This protocol could be easily used to examine differences in emotional response after and changes in HRV during and after a variety of activities, and do not have to be limited to artmaking. Furthermore, this protocol can be modified to examine differences in emotional and physiological response to artmaking with a wider variety of art materials as well.

Figure 1
Figure 1: A flow chart of the experiment, originally published in a previous publication and is printed here with permission7. Please click here to view a larger version of this figure.

Figure 2
Figure 2: An example of the SAM measure5. Please click here to view a larger version of this figure.

Figure 3
Figure 3: An example of what a text file prepared to be imported to QRSTool looks like. Please click here to view a larger version of this figure.

Figure 4
Figure 4: An example of the data exported by CMetX. Please click here to view a larger version of this figure.

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This protocol is designed to measure differences in RSA during artmaking with art materials varying in their levels of fluidity7. The biopatch9,10 is a small round physiological monitoring telemetry device that attaches to a holster that connects to two Ag-AgCl disposable electrodes and enables the collection of physiological data, including basic ECG. The device stores and transmits vital sign data including ECG, heart rate, respiration rate, body orientation and activity. There are several critical steps in the protocol. It is very important to conduct some sort of returning to baseline activity. We chose listening to relaxing music, and let participants choose one of three types of music to ensure that indeed this music is relaxing for them. We also had the participants listen to the same music before engaging in art making with the goal of "neutralizing" any stimulation that participants may have entered the laboratory with that day. There are some disadvantages to allowing participants to choose the type of music they listen to as it could impact variability between how participants respond. However, the purpose of the music is to provide an opportunity to return to baseline and we believe that having participants choose how to return to baseline is preferred over the potential that the music would be annoying and thus missing its purpose of return to baseline.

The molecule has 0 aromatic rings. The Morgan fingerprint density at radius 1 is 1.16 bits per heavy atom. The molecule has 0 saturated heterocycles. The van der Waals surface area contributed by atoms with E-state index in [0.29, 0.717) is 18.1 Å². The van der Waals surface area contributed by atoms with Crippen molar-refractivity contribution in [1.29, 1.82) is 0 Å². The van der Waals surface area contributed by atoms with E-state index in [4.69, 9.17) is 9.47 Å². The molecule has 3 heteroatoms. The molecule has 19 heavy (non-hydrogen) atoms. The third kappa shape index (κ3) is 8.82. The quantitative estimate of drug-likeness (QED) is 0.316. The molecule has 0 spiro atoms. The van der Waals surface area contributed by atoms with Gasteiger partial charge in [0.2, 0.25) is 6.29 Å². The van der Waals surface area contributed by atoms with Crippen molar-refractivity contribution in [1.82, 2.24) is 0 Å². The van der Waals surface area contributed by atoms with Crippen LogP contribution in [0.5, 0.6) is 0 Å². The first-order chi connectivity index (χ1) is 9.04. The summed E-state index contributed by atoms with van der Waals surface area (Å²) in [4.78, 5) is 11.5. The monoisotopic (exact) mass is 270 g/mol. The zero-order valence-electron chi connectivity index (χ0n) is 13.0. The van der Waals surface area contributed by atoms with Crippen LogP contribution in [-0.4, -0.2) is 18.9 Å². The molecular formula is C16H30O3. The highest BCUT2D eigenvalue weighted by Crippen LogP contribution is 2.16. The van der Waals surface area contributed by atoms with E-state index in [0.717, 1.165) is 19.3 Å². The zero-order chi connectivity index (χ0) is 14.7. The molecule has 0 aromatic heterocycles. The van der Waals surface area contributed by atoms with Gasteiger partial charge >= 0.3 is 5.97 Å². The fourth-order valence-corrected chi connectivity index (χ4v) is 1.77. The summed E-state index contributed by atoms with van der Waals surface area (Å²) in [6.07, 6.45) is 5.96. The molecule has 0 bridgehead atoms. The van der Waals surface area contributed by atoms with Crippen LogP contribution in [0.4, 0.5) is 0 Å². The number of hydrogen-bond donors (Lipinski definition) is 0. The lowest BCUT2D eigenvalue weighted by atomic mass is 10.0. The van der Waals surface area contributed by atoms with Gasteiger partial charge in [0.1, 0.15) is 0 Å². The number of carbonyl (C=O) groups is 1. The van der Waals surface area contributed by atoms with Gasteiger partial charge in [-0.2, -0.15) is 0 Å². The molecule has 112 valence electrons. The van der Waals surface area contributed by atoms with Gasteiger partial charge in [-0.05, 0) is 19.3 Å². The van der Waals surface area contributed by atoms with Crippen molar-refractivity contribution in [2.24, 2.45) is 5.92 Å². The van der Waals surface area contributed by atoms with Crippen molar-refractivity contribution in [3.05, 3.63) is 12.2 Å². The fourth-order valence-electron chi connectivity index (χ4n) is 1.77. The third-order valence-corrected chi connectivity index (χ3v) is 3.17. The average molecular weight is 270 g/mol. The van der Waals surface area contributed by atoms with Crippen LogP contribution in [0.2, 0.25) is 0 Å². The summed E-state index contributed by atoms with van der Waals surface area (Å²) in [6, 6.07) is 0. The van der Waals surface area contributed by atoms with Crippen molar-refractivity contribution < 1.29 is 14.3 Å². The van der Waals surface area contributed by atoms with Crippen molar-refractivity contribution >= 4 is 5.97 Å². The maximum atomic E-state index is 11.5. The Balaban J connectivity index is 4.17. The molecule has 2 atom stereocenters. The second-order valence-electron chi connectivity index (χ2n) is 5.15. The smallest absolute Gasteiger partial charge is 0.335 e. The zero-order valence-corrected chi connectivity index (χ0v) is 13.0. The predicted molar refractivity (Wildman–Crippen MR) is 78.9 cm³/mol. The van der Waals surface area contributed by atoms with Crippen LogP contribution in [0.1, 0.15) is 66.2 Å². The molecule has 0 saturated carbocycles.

Paying attention to ensure that the time one activity ended and the next one began is marked accurately is important. The absolute timestamps provided by all research tools should be synchronized to ensure that the ECG recordings are correctly divided according to the actual activities timing.